The Venue could be the pert, responsive handler in its class, too, but differences in tires and shocks, not to mention road surfaces, will leave that for a drive on U.S. soil sometime soon. What we can say is the Venue’s electric power steering doesn’t go flat in the middle like an all-wheel-drive car might. It tracked well enough on Australia’s main coastal highway that we could dedicate all our attention to staying in our left-hand lane in our right-hand-drive cars. Our mantra quickly became, just go with the flow, and we felt very Aussie as a result.

From the beltline down, the Venue’s prosaic suspension held up its part of the bargain. It’s struts in front, a torsion-beam setup in the rear. That torsion beam has a V-shaped peak that stiffens it for better responsiveness; the Venue SE gets 185/65R-15 tires, and so does the SEL, though there’s an option for 205/55R-17s on the Venue SEL.

Despite the 6.7 inches of ground clearance and small-ish tires and short wheelbase, the Venue didn’t bound or pitch much when confronted with seasonal road construction and stretches of gravel road. No shimmy, no shake, the Venue handled with more solidity and stability than at least a couple of its named rivals.

2020 Hyundai Venue (Australian spec)

2020 Hyundai Venue (Australian spec)

2020 Hyundai Venue (Australian spec)

2020 Hyundai Venue (Australian spec)

2020 Hyundai Venue (Australian spec)

2020 Hyundai Venue (Australian spec)

2020 Hyundai Venue (Australian spec)

2020 Hyundai Venue (Australian spec)

Well-seated

Shorter than the Accent sedan by a couple of inches, the 2020 Venue checks in at 158.9 inches and rides on a 99.2-inch wheelbase. It’s rated to seat five, but we’d put four adults in it without apologies.

The bigger Kona outpaces the Venue by 5 inches in overall length and 3 inches of wheelbase, but it scores only 2.2 cubic feet more of passenger space. That’s the best story for the Venue; at 61.6 inches tall, it’s made the most of its footprint with a really spacious cabin and well-designed seats.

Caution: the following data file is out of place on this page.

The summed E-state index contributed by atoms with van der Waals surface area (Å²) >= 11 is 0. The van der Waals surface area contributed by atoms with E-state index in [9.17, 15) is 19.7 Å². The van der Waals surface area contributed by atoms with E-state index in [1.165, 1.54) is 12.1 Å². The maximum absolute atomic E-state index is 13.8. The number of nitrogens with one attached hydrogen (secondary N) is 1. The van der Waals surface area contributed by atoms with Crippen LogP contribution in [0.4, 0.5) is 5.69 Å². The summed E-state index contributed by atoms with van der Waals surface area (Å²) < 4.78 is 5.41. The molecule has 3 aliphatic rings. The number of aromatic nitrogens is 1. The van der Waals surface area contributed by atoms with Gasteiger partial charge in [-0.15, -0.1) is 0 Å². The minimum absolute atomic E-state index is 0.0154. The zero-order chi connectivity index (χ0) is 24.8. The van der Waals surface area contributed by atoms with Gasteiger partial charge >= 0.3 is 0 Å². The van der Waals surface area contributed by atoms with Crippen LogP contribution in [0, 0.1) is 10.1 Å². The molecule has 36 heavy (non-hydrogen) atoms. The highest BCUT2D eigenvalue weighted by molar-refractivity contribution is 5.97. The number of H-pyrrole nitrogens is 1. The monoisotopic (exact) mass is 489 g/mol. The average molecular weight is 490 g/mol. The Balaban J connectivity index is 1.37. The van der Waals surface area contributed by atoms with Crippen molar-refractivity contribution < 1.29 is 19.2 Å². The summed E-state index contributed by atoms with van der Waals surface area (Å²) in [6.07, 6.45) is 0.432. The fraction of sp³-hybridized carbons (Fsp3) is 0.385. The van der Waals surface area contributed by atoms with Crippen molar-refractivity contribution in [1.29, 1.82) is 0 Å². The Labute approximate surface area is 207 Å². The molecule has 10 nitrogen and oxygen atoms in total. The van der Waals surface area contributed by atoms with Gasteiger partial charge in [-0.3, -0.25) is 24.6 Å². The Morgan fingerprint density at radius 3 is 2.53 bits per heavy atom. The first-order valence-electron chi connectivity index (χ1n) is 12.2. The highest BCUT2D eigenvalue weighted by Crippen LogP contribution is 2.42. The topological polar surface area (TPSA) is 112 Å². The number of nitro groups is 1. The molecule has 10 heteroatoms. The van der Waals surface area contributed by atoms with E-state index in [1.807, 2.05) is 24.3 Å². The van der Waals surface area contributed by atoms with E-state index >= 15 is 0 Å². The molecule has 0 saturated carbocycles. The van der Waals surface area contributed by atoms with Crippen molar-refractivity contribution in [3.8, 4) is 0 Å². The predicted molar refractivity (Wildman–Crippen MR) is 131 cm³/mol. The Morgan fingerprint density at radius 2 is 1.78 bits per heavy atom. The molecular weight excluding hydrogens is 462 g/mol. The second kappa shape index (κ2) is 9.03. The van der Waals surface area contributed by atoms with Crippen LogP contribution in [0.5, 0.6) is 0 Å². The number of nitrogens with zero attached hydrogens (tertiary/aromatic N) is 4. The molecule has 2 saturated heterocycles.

The front seats in particular have very good shape to their bolsters—better than any seat we’ve felt in any 2020 Ford Escape. Head room is excellent, too, while the center console connects with front passenger knees. In back, the Venue’s doors are cut a little extreme, but once they’re in, adult passengers can sit comfortably behind those in front and again have excellent seat support, maybe with a little knee contact against the front seatbacks. Head room ranges about 39 inches for all passengers, and rear-seaters have 34.3 inches of leg room.

Fold down the rear seats, and the Venue’s 18.7 cubic feet of cargo space opens up to 31.9 cubic feet. The cargo cover slides into a handy groove behind the rear seatbacks when it’s not needed, too.

Hard plastics are the rule inside the Venue, but they’re thoughtfully textured to avoid the cheap, greasy onslaught of the EcoSport’s trim bits. The Venue has a mesh-grained dash, mod fabric inserts in its seats, even a denim-like material that could easily go Toughskins, but hits the Marc Jacobs bogey instead.

2020 Hyundai Venue (Australian spec)

2020 Hyundai Venue (Australian spec)

Safety and features

Hyundai fits every 2020 Venue with camera-based automatic emergency braking, as well as active lane control and automatic high beams. Blind-spot monitors and rear cross-traffic alerts are available on the Venue SEL. 

As for other features, the 2020 Hyundai Venue SE rides on 15-inch wheels and gets power features, cruise control, Bluetooth, a USB port, cloth upholstery, and an 8.0-inch touchscreen for infotainment with Apple CarPlay and Android Auto compatibility. The Venue SEL adds automatic climate control, and can be fitted with 17-inch wheels, satellite radio, navigation, heated front seats, keyless ignition, and a power sunroof. No Venue has power seats, leather upholstery, or adaptive cruise control—Hyundai saves that for the bigger SUVs.

The 2020 Venue’s appeal will lie in its price, and at the numbers thrown around while we begged for caffeine and leniency—maybe $18,000 base—the Venue will sound like a bargain to new-car shoppers who’d otherwise have to dip into the used fleet.

The 2020 Hyundai Venue hits showrooms in December, with official prices and EPA ratings to come.

Hyundai provided transportation and lodging to The Car Connection for this review.